Last Thursday evening well after sundown, I and my son-in-law heard a pack of wolves howling quite persistently at a distance of not more than 200 yards from my backdoor. During the next 2 days, we saw between 12 and 15 deer. And they were heard again at sunrise on Friday but at a greater distance. Now, I am not suggesting that the deer we saw is wholly attributable to the wolves but I am saying that wolves move deer around and that's a good thing for hunters like me. A deer has senses more acutely attuned to his world than our meager understanding will ever grasp. They can, in a metaphysical sense, disappear into thin air from us dumb humans. Wolves root them out and move them around. As I have written before, as among most Indian people, including the Koyukon's of Alaska, see the wolf as “the master predator among the animals of the north, possessing intelligence and strength, keen senses, and above all the ability to hunt cooperatively. Like the humans that they watch from afar, wolves multiply their muscle and mind by cooperating in pursuit of prey, then share the spoils. Indeed, for the Koyukon, the similarity between wolves and humans is no coincidence – in the Distant Time, a wolf-person lived among people and hunted with them. When they parted ways, they agreed that wolves would sometimes make kills for people or drive game to them, as a repayment for favors given when wolves were still human.” [Make Prayers to the Raven,” Richard K. Nelson, p.159]

     In hook & bullet publications and letters to editors I read extreme embellishments of the number of wolves in N MN. Hunters report seeing more wolf tracks than deer tracks, that wolves are out of balance and need management, and wolves going on killing sprees. I live in the woods, I study the interactions of all wildlife and I do not see this. Yes, there are wolves distributed throughout the northwoods but as for claims of our forests being over taken by wolves is just ridiculous. Wolves do a good job of remaining in balance within their range. It is the whitetail whose numbers exceed the sustainability of the forest. I have been hunting deer for a half century. I have a perspective that most hunters do not. In the 1960's, with wolves absent from most of their current range, deer population was without question, the lowest it has been in my lifetime. The deer population from 2000 up to today has exceeded one million - the largest numbers of whitetails in history. This same period (2000 to 2014) coincides with a steady population of 3,000 wolves. How do these anti-wolf hunters explain this?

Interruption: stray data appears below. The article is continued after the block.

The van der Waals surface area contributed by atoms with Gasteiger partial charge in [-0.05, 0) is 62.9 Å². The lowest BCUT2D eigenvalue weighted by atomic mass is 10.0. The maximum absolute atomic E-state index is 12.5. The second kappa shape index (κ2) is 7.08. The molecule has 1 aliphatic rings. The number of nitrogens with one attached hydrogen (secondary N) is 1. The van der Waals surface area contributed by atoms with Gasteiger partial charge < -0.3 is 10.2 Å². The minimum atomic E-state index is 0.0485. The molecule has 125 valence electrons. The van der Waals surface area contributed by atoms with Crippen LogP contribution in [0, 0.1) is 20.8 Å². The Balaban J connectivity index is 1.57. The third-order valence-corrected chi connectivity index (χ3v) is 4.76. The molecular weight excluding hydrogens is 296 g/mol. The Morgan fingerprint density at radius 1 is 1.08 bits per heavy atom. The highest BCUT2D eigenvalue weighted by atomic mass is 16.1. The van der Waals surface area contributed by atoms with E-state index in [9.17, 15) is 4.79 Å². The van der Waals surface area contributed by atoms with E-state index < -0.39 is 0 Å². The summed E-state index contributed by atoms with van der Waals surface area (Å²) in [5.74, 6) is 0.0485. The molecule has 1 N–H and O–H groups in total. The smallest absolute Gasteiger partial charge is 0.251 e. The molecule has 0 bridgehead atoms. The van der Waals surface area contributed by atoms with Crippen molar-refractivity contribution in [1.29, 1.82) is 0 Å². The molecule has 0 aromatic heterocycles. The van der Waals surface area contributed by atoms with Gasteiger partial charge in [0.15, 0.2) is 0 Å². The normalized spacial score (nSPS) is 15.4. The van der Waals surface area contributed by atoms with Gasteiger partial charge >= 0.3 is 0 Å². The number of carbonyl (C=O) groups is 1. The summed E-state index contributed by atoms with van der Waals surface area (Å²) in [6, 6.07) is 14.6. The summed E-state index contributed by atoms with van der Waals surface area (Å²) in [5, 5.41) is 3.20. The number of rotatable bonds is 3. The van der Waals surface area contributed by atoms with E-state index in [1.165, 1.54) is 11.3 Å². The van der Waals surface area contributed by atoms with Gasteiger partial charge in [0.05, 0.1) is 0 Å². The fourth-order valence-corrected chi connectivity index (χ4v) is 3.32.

Time after time, I see the wolf as an asset rather than a liability. Hunters need to get out of that group think mentality and observe more closely the plant and animal communities in which they hunt. Hunting was never meant to be a 21st century gadget driven pass-time till the recreational-industrial complex got into the equation, it was and is meant to be a link with our far distant past. It is to be a port-hole into that past. It is not the job of government resource departments to make game farms out of the northwoods. We are still lucky to have a semblance of wildness in our northern forests. Remove the wolf and the wildness is gone. As Wisconsin's great conservationist, Aldo Leopold said, "...the autumn landscape in the north woods is the land, plus a red maple, plus a ruffed grouse. In terms of conventional physics, the grouse represents only a millionth of either the mass or the energy of an acre. Yet subtract the grouse and the whole thing is dead. An enormous amount of some kind of motive power has been lost." I would argue that by removing the wolf, or reducing him to a remnant, we have removed or crippled that great "motive power," "we toppled the spire off an edifice a building since the morning stars first sang together." The wolf, the deer and the raven have been together since we were throwing spears. They are the front line of wildness, yet untamed by man and industry.

Barry W. Babcock, author of "Teachers in the Forest" and "Bonga". Barry at bookstore in Minneapolis giving a talk on his book, "Teachers in the Forest."